The news was foon known all over Venice, and every one was concerned for Giannetto. Some time after, his companions arriving from Alexandria very rich, demanded what was become of their friend, and having heard the story, ran to see him, and rejoiced with him for his safety; telling him that next spring, he might gain as much as he had loft the last. But Giannetto had no other thoughts than of his return to the lady ; and was resolved to marry her, or die. Ansaldo told him frequently, not to be caft down. Giannetto said, he should never be happy, till he was at liberty to make another voyage. Ansaldo provided another ship of more value than the first. He again entered the port of Belmonte, and the lady looking on the port from her bed-chamber, and seeing the fhip, asked her maid, if she knew the streamers; the maid said, it was the ship of the young man who arrived the last year. You are in the right, answered the lady; he must surely have a great regard for me, for never any one came a second time : the maid said. she had never seen a more agreeable man. He went to the castle, and presented himself to the lady; who, as soon as she saw him embraced him, and the day was passed in joy and revels. Bed-time being come, che lady entreated him to go to reít: when they were seated in the chamber, the two damsels enter with wine and sweetmeats; and having eat and drank of them, they go to bed, and immediately Giannetto falls asleep; the lady undressed, and lay down by his fide; but he waked not the whole night. In the morning, the lady rises, and gives orders to strip the ship. He has a horse and money given him, and away he goes, and never ftops till he gets to Venice; and at night goes to the same friend, who with attonithment asked him what was the matter? I am undone, says Giannetto. His friend answered, You are the cause of the ruin of Ansaldo, and your shame ought to be greater than the loss you have suffered. Giannetto lived privately many days. At laft he took the resolution of seeing Ansaldo, who rose from his chair, and running to embrace him, told him he was welcome : Giannetto with tears returned his embraces. Ansaldo heard his tale: Do not grieve, my dear fon, says he, we have still enough: the sea enriches some men, others it ruins.

Poor Giannetto's head was day and night full of the thoughts of his bad fuccess. When Ansaldo enquired what was the matter, he confeded, he could never be contented till he should be in a conVol. V,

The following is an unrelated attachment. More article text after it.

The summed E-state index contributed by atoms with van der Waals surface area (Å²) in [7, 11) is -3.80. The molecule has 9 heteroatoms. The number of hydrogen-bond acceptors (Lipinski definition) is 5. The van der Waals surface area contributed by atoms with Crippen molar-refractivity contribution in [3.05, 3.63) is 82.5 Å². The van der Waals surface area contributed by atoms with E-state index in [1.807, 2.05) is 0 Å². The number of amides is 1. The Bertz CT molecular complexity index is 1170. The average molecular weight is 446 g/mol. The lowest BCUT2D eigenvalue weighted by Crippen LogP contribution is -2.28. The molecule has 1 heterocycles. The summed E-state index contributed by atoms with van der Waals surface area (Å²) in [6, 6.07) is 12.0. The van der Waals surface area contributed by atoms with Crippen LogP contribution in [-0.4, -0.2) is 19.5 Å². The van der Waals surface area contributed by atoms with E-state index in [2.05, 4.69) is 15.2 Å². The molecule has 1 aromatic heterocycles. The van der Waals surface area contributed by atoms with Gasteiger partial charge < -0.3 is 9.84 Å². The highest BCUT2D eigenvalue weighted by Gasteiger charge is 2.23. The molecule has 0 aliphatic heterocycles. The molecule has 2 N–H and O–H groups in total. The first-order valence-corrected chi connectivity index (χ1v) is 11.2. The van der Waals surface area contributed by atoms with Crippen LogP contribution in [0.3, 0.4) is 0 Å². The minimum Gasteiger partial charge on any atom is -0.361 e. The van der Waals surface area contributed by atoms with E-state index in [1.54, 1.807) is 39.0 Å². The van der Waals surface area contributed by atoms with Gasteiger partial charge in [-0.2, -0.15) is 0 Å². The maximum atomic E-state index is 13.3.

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proclaimed sovereign of the country, with great pomp and splendour; and when the lords and ladies were come to the castle, he married the lady in great ceremony

Giannetto governed excellently, and caused justiee to be admi. niftered impartially. He continued some time in his happy state, and never entertained a thought of poor Anfaldo, who had given his bond to the Jew for ten thoufand ducats. But one day, as he tood at the window of his palace with his bride, he saw a number of people pafs along the piazza, with lighted torches in their hands. What is the meaning of this ? says he. The lacly answered, they are artificers, going to make their offerings at the church of Si. John, this day being his festival. Giannetto instantly recollected Ansaldo, gave a great ligh, and turned pale. His lady enquired the cause of his ludden change. He said, he felt nothing. She continued to press with great earnestness, till he was obliged to confess the cause of his uneasiness; that Ansaldo was engaged for the money ; that the term was expired; and the grief he was in was left his father should lose his life for him : that if the ten thou. fand ducats were not paid that day, he must lofe a pound of his flesh. The lady told him to mount on horseback, and go by land the nearest way, to take some attendants, and an hundred thousand ducats; and not to stop till he arrived at Venice; and if he was not dead, to endeavour to bring Ansaldo to her. Giannetto takes horfe with twenty attendants, and makes the best of his way to Venice.

The time being expired, the Jew had seized Ansaldo, and infifted on having a pound of his flesh. He entreated him only to wait fome days, that if his dear Giannetto arrived, he might have the pleafure of embracing him: the Jew replied he was willing to wait ; but, says he, I will cut off the pound of Aesh, according to the words of the obligation. Ansaldo answered, that he was content.

Several merchants would have jointly paid the money; the Jew would not hearken to the proposal, bụt infifted that he might have the satisfaction of saying, that he had put to death the greatest of the Christian merchants. Giannetto making all possible hafte to Venice, his lady soon followed him in a lawyer's habit, with two servants attending her. Giannetto, when he came to Venice, goes to the Jew, and (after embracing Ansaldo) tells him, he is ready to pay the money, and as much more as he should demand. The Jew said, he would take no money, since it was not paid at the time due ; but that he would have the pound of flesh. Every one blamed the Jew; but as Venice was a place where justice was strictly administered, and the Jew had his pretensions grounded on publick and received forms, their only resource was entreaty; and when the merchants of Venice applied to him, he was inflexible. Giannetto offered him twenty thousand, then thirty thousand, afterwards forty, fifty, and at last ạn hundred thousand ducats. Tix